25 Then Jesus said to them, “How foolish you are, how slow you are to believe everything the prophets said! 26 Was it not necessary for the Messiah to suffer these things and then to enter his glory?” 27 And Jesus explained to them what was said about himself in all the Scriptures, beginning with the books of Moses and the writings of all the prophets.

28 As they came near the village to which they were going, Jesus acted as if he were going farther; 29 but they held him back, saying, “Stay with us; the day is almost over and it is getting dark.” So he went in to stay with them. 30 He sat down to eat with them, took the bread, and said the blessing; then he broke the bread and gave it to them. 31 Then their eyes were opened and they recognized him, but he disappeared from their sight. 32 They said to each other, “Wasn’t it like a fire burning in us when he talked to us on the road and explained the Scriptures to us?”

33 They got up at once and went back to Jerusalem, where they found the eleven disciples gathered together with the others 34 and saying, “The Lord is risen indeed! He has appeared to Simon!”

35 The two then explained to them what had happened on the road, and how they had recognized the Lord when he broke the bread.

Good News Translation (GNT)Copyright © 1992 by American Bible Society

 

 

 

Good Friday 2020

I’ve been asked to do the video reflections for our Methodist Circuit this week.

By recording in chunks and with the help of my beloved I have managed to put these together, so I’m sharing them here.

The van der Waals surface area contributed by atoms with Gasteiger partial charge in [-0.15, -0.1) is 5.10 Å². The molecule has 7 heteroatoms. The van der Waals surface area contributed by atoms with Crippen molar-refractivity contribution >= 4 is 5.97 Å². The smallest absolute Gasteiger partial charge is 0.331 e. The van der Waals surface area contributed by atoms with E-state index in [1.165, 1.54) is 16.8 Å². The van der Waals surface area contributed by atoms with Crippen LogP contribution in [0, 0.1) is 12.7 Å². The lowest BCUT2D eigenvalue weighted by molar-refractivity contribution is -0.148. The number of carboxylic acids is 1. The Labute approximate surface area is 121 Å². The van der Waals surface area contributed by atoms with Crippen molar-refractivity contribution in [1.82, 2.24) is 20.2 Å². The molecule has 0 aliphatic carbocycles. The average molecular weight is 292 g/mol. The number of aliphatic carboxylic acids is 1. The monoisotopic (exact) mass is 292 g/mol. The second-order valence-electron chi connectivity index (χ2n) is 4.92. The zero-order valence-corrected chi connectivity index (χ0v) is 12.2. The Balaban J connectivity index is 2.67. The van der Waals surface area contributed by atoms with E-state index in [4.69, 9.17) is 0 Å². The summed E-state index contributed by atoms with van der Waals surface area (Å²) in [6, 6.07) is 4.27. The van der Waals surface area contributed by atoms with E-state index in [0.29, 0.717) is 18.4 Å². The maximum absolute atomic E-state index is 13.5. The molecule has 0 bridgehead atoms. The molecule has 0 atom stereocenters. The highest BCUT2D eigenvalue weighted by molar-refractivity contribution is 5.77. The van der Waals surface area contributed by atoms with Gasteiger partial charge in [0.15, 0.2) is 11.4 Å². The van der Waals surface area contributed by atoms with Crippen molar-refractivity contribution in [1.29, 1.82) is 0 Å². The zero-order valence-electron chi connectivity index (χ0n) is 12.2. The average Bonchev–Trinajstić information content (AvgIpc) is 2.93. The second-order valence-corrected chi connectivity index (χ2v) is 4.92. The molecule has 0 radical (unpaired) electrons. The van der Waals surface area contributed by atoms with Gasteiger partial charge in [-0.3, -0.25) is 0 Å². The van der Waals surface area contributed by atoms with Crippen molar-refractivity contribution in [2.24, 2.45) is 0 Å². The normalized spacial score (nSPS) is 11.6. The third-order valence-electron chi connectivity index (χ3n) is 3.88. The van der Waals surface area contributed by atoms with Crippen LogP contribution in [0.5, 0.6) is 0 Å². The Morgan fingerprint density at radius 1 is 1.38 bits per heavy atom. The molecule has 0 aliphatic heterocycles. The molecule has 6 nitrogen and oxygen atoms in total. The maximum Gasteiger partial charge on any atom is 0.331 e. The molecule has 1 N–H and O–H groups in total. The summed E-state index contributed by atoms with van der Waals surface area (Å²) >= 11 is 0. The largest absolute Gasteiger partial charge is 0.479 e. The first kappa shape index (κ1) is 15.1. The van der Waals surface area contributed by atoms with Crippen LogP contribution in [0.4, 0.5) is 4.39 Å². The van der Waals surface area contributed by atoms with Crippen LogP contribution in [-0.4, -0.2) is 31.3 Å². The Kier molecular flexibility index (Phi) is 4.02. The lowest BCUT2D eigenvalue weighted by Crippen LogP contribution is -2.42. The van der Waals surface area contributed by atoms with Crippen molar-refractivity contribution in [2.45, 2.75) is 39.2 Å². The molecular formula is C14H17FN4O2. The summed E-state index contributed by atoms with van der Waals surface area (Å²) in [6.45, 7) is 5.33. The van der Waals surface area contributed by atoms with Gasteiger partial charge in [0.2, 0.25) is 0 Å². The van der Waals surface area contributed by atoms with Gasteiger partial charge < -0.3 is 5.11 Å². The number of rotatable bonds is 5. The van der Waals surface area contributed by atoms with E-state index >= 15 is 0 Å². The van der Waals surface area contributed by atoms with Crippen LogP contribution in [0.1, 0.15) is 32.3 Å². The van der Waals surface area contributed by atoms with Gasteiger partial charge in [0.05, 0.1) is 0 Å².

Good Friday is traditionally a day of desolation.  Perhaps this year we feel that sense of desolation more keenly than ever. Perhaps you feel that you have sacrificed a lot, willingly or otherwise we have had to give up so much. We are feeling the pain of separation and our loss of normal.

Today, we can bring all that to the cross.

Here He Comes

John 12:12-16  (GNT)

The Triumphant Entry into Jerusalem

12 The next day the large crowd that had come to the Passover Festival heard that Jesus was coming to Jerusalem. 13 So they took branches of palm trees and went out to meet him, shouting, “Praise God! God bless him who comes in the name of the Lord! God bless the King of Israel!”

14 Jesus found a donkey and rode on it, just as the scripture says,

15 “Do not be afraid, city of Zion!
Here comes your king,
    riding on a young donkey.”

16 His disciples did not understand this at the time; but when Jesus had been raised to glory, they remembered that the scripture said this about him and that they had done this for him.

Good News Translation (GNT)
Copyright © 1992 by American Bible Society

Here he comes,
the one who will change everything.

Here he comes,
riding to bring freedom,
triumphing over fear.

I cheered
and shouted,
waved whatever I could find
in anticipation
and excitement.

He’s coming,
how different everything will be now.

But it never occurred to me
that he might change me.

I thought it was ‘them’
that needed changing.
The powers,
the rulers,
those who held our lives
so tightly.

But it was me
who would be challenged:
my ways questioned,
my commitment,
what I really was shouting for.

Cheering,
shouting ‘bring it on’,
wanting this to happen.

If I’d realised,
would I have been so keen?
Thrown in my all?
Shouted for more?

More than excitement,
today is about challenge.

Where do I stand?
Who do I support?
Am I with Jesus –
all the way to suffering?

Lord,
as I shout
may I be open to listen;

as I seek change
may I hear what you want of me,
what you want to be different.

May I not just make the noise
but take the journey
with you.